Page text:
My HOD told me teaching is like a gas don't let it take over. Keep your container small.
Also what about being a TA or HLTA . I earnt 20-25 k as a TA when my daughter wss younger. I have you gone back to teaching in the last three years.
Also just to sound a note of caution - Brexit. Please bear in mind this may have a huge effect on the HEIs financial positions, with a decrease in research grant funding and applications from overseas students.
How on earth did you earn that as a TA? A lot of schools aren't keen on teachers becoming TAs though in my experience
@Revenant - Absolutely. Slightly terrified as to what the outcomes may be for HE due to Brexit.
Application numbers are already down.... funding gap bigger (in Scotland so more reliance on govt). Would make you weep sometimes.
Still love my job (most of the time.)
@Tinkerbec @Revenant thank you for replying. I have thought seriously about another school. I could take a pay cut to make myself more marketable and still make more money than in another job. I live/work in a fairly small city and I've not heard of a single school that is even 'ok' to work at. Also, I fear getting older and not being able to stand the pace. I've been targeted and undermined a lot over the years, so both personally and professionally, I feel like I just can't go on. Like almost every other teacher who quits, I love my subject and (most of) the pupils. It's the workload, politics, bitching, apathetic kids, rude, entitled parents, nepotism etc. I have seriously worried about the effect of Brexit on HE institutions- any job I manage to get would certainly not be very secure. But I feel like I'm being managed-out of where I am. I've spent at least the last two years trying to find something else I can do, including work from home opportunities.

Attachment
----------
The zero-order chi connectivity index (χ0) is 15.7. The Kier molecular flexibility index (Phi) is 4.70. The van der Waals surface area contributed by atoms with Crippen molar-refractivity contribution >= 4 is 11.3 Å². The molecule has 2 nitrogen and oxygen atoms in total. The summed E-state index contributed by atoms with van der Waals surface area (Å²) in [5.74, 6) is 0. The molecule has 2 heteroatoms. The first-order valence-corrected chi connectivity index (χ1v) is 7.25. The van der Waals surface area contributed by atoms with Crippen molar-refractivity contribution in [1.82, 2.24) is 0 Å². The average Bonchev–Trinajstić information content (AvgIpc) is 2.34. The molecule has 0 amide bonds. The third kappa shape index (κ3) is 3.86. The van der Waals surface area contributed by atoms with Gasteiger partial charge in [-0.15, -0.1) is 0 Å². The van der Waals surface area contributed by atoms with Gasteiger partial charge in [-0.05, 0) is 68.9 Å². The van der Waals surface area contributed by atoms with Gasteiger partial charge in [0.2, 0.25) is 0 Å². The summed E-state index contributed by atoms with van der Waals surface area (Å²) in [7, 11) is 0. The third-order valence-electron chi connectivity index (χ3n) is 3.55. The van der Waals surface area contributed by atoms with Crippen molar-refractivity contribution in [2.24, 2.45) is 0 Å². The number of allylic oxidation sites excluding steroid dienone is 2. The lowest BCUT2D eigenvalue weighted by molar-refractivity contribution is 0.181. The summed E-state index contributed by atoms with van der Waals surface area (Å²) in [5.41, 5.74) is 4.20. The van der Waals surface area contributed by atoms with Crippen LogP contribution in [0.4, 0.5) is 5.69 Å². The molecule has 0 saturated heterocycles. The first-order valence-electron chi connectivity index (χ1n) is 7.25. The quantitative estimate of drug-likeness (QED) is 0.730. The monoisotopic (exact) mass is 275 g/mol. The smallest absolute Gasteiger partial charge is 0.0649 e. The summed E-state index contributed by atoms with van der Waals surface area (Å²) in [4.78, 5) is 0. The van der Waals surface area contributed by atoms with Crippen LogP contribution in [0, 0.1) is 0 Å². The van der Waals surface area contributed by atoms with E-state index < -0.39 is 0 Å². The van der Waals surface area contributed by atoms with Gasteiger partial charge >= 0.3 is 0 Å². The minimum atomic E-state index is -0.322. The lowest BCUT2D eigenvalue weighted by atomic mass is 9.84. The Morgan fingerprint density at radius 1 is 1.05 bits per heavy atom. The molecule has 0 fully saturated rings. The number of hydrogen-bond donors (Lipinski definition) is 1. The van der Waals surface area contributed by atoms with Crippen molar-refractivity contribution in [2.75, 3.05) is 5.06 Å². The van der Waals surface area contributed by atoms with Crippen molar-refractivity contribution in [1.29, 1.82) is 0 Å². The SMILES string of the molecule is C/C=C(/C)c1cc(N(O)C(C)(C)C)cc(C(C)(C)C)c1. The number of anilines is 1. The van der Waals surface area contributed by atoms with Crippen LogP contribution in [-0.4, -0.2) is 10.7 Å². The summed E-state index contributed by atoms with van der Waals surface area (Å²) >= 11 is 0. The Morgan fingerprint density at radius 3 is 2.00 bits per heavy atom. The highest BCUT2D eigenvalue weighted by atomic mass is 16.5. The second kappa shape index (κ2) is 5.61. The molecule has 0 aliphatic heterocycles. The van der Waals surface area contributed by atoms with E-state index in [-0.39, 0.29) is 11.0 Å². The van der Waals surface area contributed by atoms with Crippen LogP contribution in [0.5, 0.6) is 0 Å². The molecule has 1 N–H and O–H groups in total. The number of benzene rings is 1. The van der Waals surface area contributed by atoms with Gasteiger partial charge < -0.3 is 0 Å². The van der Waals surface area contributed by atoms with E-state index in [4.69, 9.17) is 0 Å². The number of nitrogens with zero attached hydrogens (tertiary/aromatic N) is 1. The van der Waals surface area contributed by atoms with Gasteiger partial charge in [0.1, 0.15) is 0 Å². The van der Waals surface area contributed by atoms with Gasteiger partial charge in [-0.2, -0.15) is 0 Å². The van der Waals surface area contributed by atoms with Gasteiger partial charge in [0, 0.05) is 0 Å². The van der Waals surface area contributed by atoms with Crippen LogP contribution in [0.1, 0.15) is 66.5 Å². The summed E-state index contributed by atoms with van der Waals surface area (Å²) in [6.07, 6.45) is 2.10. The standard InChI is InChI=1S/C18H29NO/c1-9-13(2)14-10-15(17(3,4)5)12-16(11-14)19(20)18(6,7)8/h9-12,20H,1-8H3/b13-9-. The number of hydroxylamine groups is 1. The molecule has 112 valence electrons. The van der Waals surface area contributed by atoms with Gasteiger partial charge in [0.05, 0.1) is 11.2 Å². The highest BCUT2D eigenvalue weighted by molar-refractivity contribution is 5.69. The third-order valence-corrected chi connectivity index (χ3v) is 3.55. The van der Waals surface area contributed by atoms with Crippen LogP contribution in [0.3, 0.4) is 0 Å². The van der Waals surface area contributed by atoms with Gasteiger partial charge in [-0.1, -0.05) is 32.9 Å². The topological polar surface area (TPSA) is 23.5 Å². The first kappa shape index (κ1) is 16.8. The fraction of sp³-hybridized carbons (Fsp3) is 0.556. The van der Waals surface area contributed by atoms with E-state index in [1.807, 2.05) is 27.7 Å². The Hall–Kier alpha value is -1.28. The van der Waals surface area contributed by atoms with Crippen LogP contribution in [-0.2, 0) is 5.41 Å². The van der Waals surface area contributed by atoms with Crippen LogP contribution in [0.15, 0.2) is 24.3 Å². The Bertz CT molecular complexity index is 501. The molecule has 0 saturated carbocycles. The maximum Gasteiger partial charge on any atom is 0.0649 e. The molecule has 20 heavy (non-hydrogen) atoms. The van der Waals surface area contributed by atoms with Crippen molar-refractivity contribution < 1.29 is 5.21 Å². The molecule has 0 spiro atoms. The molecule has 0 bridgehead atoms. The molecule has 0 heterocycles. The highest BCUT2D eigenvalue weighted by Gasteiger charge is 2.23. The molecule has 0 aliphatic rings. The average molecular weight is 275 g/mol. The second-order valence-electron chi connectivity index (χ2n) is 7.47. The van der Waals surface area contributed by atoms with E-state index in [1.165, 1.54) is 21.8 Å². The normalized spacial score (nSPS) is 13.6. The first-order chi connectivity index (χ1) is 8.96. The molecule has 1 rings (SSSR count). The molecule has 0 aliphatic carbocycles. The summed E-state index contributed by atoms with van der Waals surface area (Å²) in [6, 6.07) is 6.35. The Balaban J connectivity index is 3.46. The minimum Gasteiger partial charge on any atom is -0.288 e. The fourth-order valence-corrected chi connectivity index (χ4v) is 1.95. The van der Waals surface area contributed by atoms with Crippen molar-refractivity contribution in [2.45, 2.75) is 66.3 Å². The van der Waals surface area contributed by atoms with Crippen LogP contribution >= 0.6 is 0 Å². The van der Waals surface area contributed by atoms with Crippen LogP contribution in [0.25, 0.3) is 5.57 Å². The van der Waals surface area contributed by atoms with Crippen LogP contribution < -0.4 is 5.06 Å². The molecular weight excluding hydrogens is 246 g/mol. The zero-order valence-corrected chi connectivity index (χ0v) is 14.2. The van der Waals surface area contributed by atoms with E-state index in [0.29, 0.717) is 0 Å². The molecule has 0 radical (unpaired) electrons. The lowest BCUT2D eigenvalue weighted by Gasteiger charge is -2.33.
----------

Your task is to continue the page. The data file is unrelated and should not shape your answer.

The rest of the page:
TA positions in my area get many times more applications than teaching positions-most of them are teachers trying to escape. At the same time, most schools are cutting support positions due to the funding cuts. It's a total mess.